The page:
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Shiv Villas Resorts Pvt. Ltd v/s United India Insurance Co. Ltd & Another

    First Appeal No. 53 of 2014 against in Complaint No. 71 of 2010 (Rajasthan State Consumer Disputes Redressal Commission)
    Decided On, 13 November 2017
    At, National Consumer Disputes Redressal Commission NCDRC
    By, THE HONOURABLE MR. PREM NARAIN
    By, PRESIDING MEMBER
    For the Appellant: Rakesh K. Rajwania, Advocate. For the Respondents: Animesh Sinha, Advocate.


Judgment Text

Prem Narain, Presiding Member

1. Challenge in the present appeal is to the order dated 5.12.2013 passed by the Rajasthan State Consumer Disputes Redressal Commission, Jaipur (in short, “the State Commission”) in Original Complaint Case No. 71/2010. By way of the impugned order, the complaint was dismissed.

2. Succinctly put, the facts of the case are that complainant obtained a Fire and Allied Perils Insurance Policy No. 140301/48/08/88/00001813 for a period from 4.9.2008 to 3.9.2009 for Rs. 32,32,59,000 . On 10.11.2008, sudden fire broke out in the hotel namely, Sheesh Mahal due to short circuit and extensive damage to furniture fixtures, crockery etc. was caused. Upon intimation to the opposite parties, surveyor named Mr. B.D. Gupta was appointed and his initial survey report dated 12.11.2008 confirmed extensive damage to the premises. Thereafter, the respondents deputed another surveyor, Mr. O.P. Agarwal, who assessed the loss at Rs. 56,91,169. It was the case of the complainant that due to adverse financial circumstances and pressure from the pressing demand from financiers, the complainant had to sign the discharge voucher for release of Rs. 56,87,519, instead of the claimed amount of Rs. 3,12,62,232. Thereafter, vide letter dated 15.6.2010, the complainant informed the opposite party that the discharge voucher will be treated as part payment and sought consideration of the legitimate claim, however, the opposite party failed to settle the claim of the complainant. Hence, the complainant filed a consumer complaint before the State Commission.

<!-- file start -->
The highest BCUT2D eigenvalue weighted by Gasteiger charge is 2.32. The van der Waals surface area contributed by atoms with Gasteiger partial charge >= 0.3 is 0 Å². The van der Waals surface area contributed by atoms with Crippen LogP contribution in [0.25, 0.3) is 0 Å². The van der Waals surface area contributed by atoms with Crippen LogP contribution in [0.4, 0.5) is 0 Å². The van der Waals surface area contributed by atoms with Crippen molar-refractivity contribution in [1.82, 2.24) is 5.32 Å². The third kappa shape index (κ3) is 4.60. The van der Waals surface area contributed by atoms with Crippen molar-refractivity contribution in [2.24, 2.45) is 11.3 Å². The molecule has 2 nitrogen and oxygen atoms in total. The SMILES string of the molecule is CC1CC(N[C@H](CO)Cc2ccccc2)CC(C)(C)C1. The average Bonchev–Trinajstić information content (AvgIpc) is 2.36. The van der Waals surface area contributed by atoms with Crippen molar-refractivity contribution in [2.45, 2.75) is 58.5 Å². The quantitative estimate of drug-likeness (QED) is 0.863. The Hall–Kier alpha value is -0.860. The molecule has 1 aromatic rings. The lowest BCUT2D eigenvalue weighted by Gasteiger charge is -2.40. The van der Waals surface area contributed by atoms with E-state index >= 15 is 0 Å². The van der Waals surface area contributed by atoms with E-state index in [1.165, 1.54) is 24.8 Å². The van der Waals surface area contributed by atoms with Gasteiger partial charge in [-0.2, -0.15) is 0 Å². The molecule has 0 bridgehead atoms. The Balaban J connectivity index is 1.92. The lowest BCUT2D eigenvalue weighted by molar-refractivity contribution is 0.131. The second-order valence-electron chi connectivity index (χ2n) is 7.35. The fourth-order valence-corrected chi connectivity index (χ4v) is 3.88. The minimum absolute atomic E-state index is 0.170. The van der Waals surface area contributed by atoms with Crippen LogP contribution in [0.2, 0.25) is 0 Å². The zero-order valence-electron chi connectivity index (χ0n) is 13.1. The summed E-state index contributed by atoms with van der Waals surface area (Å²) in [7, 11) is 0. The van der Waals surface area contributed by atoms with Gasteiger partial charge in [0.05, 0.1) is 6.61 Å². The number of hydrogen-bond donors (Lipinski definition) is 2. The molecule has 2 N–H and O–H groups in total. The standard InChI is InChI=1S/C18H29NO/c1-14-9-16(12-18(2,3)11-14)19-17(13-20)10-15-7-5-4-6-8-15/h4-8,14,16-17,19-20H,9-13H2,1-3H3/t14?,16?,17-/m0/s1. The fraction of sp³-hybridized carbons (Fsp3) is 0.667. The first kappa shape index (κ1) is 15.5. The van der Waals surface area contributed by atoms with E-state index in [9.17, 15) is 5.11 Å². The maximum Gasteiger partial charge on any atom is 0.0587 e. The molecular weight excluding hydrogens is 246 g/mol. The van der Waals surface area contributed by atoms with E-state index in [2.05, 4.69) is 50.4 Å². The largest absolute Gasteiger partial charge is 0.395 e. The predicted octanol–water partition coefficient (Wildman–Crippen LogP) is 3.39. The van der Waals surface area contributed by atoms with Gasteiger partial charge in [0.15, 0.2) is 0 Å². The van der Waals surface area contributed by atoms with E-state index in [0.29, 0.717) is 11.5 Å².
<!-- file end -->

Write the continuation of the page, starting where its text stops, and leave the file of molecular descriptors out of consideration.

3. Upon service of notice, the opposite party submitted that the complainant and its financier, namely M/s. Rajasthan Financial Corporation signed the Discharge Voucher and have received Rs. 56,87,519 as full and final discharge of their claim. In this connection, the opposite party further submitted that the complainant was estopped under law to claim any additional amount. It has been submitted that upon the request of the complainant, the opposite party provided the break up and calculation sheet of the Survey Report vide letter dated 18.5.2010. Thereafter, the complainant, without any protest or reservation, signed the discharge voucher and sent the same to the opposite party vide letter dated 27.5.2010. It has been contended that only as an afterthought, the complainant vide letter dated 15.6.2010 came out with the theory that they had received the said amount as part payment. Vide letter dated 17.6.2010, the opposite party dismissed the contention of the complainant. Denying allegations of deficiency in service, the opposite party prayed for dismissal of the complaint.

4. The State Commission, after hearing the learned Counsel for the parties and on consideration of the material placed on record, dismissed the complaint on the ground that the complainant voluntarily and wilfully accepted Rs. 56,87,519 as full and final settlement against his claim and therefore, estopped from claiming any further amount from the opposite parties/respondents herein.

5. Aggrieved, the complainant has approached this Commission by way of the present appeal.

6. Heard the learned Counsel for the parties and perused the records.